Prophets of Inclusion: Three Austin pastors and their struggle for LGBT equality
When I sat down recently with three Austin ministers — the Revs. Sid Hall, Larry Bethune and Jim Rigby — to discuss their experiences as early LGBT allies in the church, I was surprised to learn how much they struggled personally and spiritually. Why would that be surprising? Why didn’t I pick up on that when I covered them on the religion beat back in the day? You think you’re really digging deep sometimes as a reporter, that you’re getting the whole story. But, as I write in this Austin American-Statesman column, I didn’t take into account that these passionate activist clergy were also human. That they suffered from loneliness and self-doubt and fear.
The column is a narrow glimpse into these ministers’ experiences. I also wrote a longer piece that goes into more detail.
Prophets of Inclusion: Three Austin pastors and their struggles to promote LGBT equality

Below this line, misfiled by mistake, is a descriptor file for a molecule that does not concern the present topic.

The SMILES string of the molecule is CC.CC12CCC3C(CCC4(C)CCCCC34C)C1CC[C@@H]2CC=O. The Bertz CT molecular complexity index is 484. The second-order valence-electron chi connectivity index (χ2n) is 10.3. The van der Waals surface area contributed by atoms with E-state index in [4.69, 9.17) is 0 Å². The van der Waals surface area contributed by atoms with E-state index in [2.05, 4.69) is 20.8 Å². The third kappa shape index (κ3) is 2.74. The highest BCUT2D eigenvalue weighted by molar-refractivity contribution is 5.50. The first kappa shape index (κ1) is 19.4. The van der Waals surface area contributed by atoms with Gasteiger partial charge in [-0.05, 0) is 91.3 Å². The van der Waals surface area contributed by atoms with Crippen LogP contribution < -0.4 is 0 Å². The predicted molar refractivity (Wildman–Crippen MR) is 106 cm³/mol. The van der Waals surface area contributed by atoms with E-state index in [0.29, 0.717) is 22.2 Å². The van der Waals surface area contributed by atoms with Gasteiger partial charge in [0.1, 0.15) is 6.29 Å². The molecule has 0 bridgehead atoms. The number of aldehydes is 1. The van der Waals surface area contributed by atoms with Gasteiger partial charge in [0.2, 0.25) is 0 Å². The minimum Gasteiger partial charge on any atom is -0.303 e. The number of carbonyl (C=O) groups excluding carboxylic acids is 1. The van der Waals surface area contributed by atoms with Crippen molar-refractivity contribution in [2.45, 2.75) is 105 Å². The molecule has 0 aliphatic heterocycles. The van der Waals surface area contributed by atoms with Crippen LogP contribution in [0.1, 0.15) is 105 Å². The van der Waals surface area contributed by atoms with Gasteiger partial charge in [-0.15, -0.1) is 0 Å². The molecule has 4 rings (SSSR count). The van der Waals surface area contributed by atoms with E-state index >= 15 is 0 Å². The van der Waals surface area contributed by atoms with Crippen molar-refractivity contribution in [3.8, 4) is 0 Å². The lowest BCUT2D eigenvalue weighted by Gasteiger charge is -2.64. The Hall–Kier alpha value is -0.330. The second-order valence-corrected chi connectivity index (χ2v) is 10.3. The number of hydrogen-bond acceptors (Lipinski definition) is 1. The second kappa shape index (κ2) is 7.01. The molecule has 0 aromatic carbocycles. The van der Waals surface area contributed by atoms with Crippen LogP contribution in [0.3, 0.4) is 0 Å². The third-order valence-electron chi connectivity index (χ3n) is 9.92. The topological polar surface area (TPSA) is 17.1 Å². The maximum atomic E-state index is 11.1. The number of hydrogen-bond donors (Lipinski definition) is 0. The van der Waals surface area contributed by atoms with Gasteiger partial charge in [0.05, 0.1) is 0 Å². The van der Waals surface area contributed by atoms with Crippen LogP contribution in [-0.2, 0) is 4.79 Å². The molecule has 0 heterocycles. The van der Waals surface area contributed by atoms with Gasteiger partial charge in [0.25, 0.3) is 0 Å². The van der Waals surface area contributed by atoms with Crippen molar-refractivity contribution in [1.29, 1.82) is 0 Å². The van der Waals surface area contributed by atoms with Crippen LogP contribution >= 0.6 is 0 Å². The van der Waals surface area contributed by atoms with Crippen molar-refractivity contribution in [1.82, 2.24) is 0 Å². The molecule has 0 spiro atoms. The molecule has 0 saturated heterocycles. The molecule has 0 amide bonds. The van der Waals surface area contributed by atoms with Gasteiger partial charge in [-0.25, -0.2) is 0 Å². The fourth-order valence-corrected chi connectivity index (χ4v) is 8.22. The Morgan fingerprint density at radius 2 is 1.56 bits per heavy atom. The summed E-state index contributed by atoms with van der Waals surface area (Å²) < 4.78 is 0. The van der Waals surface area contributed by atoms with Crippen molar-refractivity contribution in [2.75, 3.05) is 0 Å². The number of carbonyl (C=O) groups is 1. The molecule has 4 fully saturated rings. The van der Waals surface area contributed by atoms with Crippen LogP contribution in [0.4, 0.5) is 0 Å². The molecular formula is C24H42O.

Not long ago, at a Methodist church, the Rev. Sid Hall found himself weeping quietly in his pew. It should have been a happy occasion. The church was celebrating LGBT inclusion, a cause for which Hall has spent the last few decades crusading.
But in that moment, the Trinity United Methodist pastor felt the full weight of the struggle — the loneliness and fear he experienced as an outspoken ally to lesbian, gay, bisexual and transgender people. He was viewed as a radical, a heretic. At times, he worried he would lose his job, his church.
“(I remembered) how scared I was, how alone I felt, how people walked on the other side of the hall at conferences to ignore me,” Hall said.
Fellow Austin ministers — the Revs. Larry Bethune of University Baptist Church and Jim Rigby of St. Andrew’s Presbyterian — are intimately familiar with those feelings. Like Hall, they risked their careers to preach and practice what they believed was a radical Gospel message of love and acceptance. Like Hall, they were ostracized by some of their spiritual brethren.
The three ministers rejoice in seeing more clergy take up the banner of equality and celebrate the Supreme Court’s decision that legalizes gay marriage. But they also remember the dark, anxious days marked by hate mail and charges of heresy.
Bethune sometimes wants to ask those who have more recently joined the cause: “Where have y’all been?”